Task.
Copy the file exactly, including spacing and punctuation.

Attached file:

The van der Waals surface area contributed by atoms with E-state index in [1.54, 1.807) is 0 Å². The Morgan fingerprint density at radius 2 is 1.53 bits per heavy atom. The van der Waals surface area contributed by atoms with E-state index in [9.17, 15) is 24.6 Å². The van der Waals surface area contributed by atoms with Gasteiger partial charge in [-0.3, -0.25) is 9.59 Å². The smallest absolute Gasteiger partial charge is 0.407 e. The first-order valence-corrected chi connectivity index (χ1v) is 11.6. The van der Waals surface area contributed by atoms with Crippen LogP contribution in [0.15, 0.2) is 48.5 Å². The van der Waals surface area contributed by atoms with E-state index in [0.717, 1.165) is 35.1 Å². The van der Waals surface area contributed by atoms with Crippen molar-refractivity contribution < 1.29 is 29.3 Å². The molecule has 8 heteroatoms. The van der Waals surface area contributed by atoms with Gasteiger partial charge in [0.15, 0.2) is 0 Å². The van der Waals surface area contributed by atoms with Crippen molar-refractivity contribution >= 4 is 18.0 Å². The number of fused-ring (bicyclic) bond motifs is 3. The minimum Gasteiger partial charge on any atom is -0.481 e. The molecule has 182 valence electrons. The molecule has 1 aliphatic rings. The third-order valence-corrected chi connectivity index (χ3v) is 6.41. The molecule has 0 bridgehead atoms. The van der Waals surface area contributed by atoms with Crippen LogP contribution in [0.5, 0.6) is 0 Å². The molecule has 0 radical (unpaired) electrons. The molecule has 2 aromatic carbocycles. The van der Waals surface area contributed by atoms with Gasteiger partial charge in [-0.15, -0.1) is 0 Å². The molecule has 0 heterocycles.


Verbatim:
The van der Waals surface area contributed by atoms with E-state index in [1.54, 1.807) is 0 Å². The Morgan fingerprint density at radius 2 is 1.53 bits per heavy atom. The van der Waals surface area contributed by atoms with E-state index in [9.17, 15) is 24.6 Å². The van der Waals surface area contributed by atoms with Gasteiger partial charge in [-0.3, -0.25) is 9.59 Å². The smallest absolute Gasteiger partial charge is 0.407 e. The first-order valence-corrected chi connectivity index (χ1v) is 11.6. The van der Waals surface area contributed by atoms with Crippen LogP contribution in [0.15, 0.2) is 48.5 Å². The van der Waals surface area contributed by atoms with E-state index in [0.717, 1.165) is 35.1 Å². The van der Waals surface area contributed by atoms with Crippen molar-refractivity contribution < 1.29 is 29.3 Å². The molecule has 8 heteroatoms. The van der Waals surface area contributed by atoms with Gasteiger partial charge in [0.15, 0.2) is 0 Å². The van der Waals surface area contributed by atoms with Crippen molar-refractivity contribution >= 4 is 18.0 Å². The number of fused-ring (bicyclic) bond motifs is 3. The minimum Gasteiger partial charge on any atom is -0.481 e. The molecule has 182 valence electrons. The molecule has 1 aliphatic rings. The third-order valence-corrected chi connectivity index (χ3v) is 6.41. The molecule has 0 bridgehead atoms. The van der Waals surface area contributed by atoms with Crippen LogP contribution in [0.5, 0.6) is 0 Å². The molecule has 0 radical (unpaired) electrons. The molecule has 2 aromatic carbocycles. The van der Waals surface area contributed by atoms with Gasteiger partial charge in [-0.15, -0.1) is 0 Å². The molecule has 0 heterocycles.